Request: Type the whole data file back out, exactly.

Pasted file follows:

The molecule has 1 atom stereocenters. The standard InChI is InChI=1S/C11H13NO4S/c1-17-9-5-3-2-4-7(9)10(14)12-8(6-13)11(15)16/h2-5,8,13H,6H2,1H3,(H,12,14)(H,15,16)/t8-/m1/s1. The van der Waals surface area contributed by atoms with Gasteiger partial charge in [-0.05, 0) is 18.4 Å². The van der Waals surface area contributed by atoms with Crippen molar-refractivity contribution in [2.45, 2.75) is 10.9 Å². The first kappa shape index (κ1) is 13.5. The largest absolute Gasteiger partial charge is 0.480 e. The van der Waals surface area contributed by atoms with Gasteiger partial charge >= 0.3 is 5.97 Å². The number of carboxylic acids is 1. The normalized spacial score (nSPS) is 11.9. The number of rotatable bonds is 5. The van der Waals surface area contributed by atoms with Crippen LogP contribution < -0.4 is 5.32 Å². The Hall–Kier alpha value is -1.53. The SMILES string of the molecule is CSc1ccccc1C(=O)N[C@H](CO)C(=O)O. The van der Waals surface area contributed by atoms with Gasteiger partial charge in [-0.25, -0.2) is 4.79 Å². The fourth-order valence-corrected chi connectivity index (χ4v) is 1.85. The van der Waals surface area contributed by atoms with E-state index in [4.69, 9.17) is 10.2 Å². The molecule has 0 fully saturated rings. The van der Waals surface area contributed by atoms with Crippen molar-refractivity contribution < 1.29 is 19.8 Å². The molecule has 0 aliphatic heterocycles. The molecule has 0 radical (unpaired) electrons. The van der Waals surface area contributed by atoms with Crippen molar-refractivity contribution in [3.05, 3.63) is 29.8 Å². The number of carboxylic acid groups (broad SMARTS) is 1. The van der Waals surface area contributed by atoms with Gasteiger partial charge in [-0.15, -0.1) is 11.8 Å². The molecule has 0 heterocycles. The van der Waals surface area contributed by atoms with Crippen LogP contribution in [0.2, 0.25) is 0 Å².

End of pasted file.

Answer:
The molecule has 1 atom stereocenters. The standard InChI is InChI=1S/C11H13NO4S/c1-17-9-5-3-2-4-7(9)10(14)12-8(6-13)11(15)16/h2-5,8,13H,6H2,1H3,(H,12,14)(H,15,16)/t8-/m1/s1. The van der Waals surface area contributed by atoms with Gasteiger partial charge in [-0.05, 0) is 18.4 Å². The van der Waals surface area contributed by atoms with Crippen molar-refractivity contribution in [2.45, 2.75) is 10.9 Å². The first kappa shape index (κ1) is 13.5. The largest absolute Gasteiger partial charge is 0.480 e. The van der Waals surface area contributed by atoms with Gasteiger partial charge >= 0.3 is 5.97 Å². The number of carboxylic acids is 1. The normalized spacial score (nSPS) is 11.9. The number of rotatable bonds is 5. The van der Waals surface area contributed by atoms with Crippen LogP contribution < -0.4 is 5.32 Å². The Hall–Kier alpha value is -1.53. The SMILES string of the molecule is CSc1ccccc1C(=O)N[C@H](CO)C(=O)O. The van der Waals surface area contributed by atoms with Gasteiger partial charge in [-0.25, -0.2) is 4.79 Å². The fourth-order valence-corrected chi connectivity index (χ4v) is 1.85. The van der Waals surface area contributed by atoms with E-state index in [4.69, 9.17) is 10.2 Å². The molecule has 0 fully saturated rings. The van der Waals surface area contributed by atoms with Crippen molar-refractivity contribution < 1.29 is 19.8 Å². The molecule has 0 aliphatic heterocycles. The molecule has 0 radical (unpaired) electrons. The van der Waals surface area contributed by atoms with Crippen molar-refractivity contribution in [3.05, 3.63) is 29.8 Å². The number of carboxylic acid groups (broad SMARTS) is 1. The van der Waals surface area contributed by atoms with Gasteiger partial charge in [-0.15, -0.1) is 11.8 Å². The molecule has 0 heterocycles. The van der Waals surface area contributed by atoms with Crippen LogP contribution in [0.2, 0.25) is 0 Å².